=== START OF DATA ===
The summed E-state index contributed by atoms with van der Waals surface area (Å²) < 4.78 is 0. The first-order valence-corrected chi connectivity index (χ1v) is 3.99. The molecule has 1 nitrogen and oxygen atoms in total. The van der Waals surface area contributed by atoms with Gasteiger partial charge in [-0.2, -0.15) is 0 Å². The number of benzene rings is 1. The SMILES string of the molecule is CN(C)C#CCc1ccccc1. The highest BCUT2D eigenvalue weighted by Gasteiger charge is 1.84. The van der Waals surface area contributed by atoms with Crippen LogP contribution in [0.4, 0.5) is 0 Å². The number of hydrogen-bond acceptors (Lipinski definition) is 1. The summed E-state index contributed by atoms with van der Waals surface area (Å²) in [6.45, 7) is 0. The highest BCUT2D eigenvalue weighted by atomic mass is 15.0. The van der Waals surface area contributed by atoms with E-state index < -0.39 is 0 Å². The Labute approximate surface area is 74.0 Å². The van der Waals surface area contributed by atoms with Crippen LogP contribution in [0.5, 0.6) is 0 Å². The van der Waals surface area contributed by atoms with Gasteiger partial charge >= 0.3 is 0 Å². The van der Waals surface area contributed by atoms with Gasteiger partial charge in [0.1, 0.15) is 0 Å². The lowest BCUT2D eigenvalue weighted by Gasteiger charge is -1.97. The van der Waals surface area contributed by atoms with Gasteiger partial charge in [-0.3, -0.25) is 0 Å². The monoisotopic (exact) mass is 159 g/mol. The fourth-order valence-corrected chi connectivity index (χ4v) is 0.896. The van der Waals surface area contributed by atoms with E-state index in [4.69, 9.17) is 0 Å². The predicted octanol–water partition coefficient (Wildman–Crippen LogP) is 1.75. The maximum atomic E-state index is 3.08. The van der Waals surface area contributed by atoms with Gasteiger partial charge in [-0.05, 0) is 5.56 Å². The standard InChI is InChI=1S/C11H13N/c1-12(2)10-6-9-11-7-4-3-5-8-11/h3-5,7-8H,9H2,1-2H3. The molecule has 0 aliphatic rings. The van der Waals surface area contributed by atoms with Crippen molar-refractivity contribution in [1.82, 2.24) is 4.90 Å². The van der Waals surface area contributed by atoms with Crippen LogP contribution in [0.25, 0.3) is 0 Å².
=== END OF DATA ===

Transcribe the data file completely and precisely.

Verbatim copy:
The summed E-state index contributed by atoms with van der Waals surface area (Å²) < 4.78 is 0. The first-order valence-corrected chi connectivity index (χ1v) is 3.99. The molecule has 1 nitrogen and oxygen atoms in total. The van der Waals surface area contributed by atoms with Gasteiger partial charge in [-0.2, -0.15) is 0 Å². The number of benzene rings is 1. The SMILES string of the molecule is CN(C)C#CCc1ccccc1. The highest BCUT2D eigenvalue weighted by Gasteiger charge is 1.84. The van der Waals surface area contributed by atoms with Crippen LogP contribution in [0.4, 0.5) is 0 Å². The number of hydrogen-bond acceptors (Lipinski definition) is 1. The summed E-state index contributed by atoms with van der Waals surface area (Å²) in [6.45, 7) is 0. The highest BCUT2D eigenvalue weighted by atomic mass is 15.0. The van der Waals surface area contributed by atoms with E-state index < -0.39 is 0 Å². The Labute approximate surface area is 74.0 Å². The van der Waals surface area contributed by atoms with Crippen LogP contribution in [0.5, 0.6) is 0 Å². The van der Waals surface area contributed by atoms with Gasteiger partial charge >= 0.3 is 0 Å². The van der Waals surface area contributed by atoms with Gasteiger partial charge in [0.1, 0.15) is 0 Å². The lowest BCUT2D eigenvalue weighted by Gasteiger charge is -1.97. The van der Waals surface area contributed by atoms with Gasteiger partial charge in [-0.3, -0.25) is 0 Å². The monoisotopic (exact) mass is 159 g/mol. The fourth-order valence-corrected chi connectivity index (χ4v) is 0.896. The van der Waals surface area contributed by atoms with E-state index in [4.69, 9.17) is 0 Å². The predicted octanol–water partition coefficient (Wildman–Crippen LogP) is 1.75. The maximum atomic E-state index is 3.08. The van der Waals surface area contributed by atoms with Gasteiger partial charge in [-0.05, 0) is 5.56 Å². The standard InChI is InChI=1S/C11H13N/c1-12(2)10-6-9-11-7-4-3-5-8-11/h3-5,7-8H,9H2,1-2H3. The molecule has 0 aliphatic rings. The van der Waals surface area contributed by atoms with Crippen molar-refractivity contribution in [1.82, 2.24) is 4.90 Å². The van der Waals surface area contributed by atoms with Crippen LogP contribution in [0.25, 0.3) is 0 Å².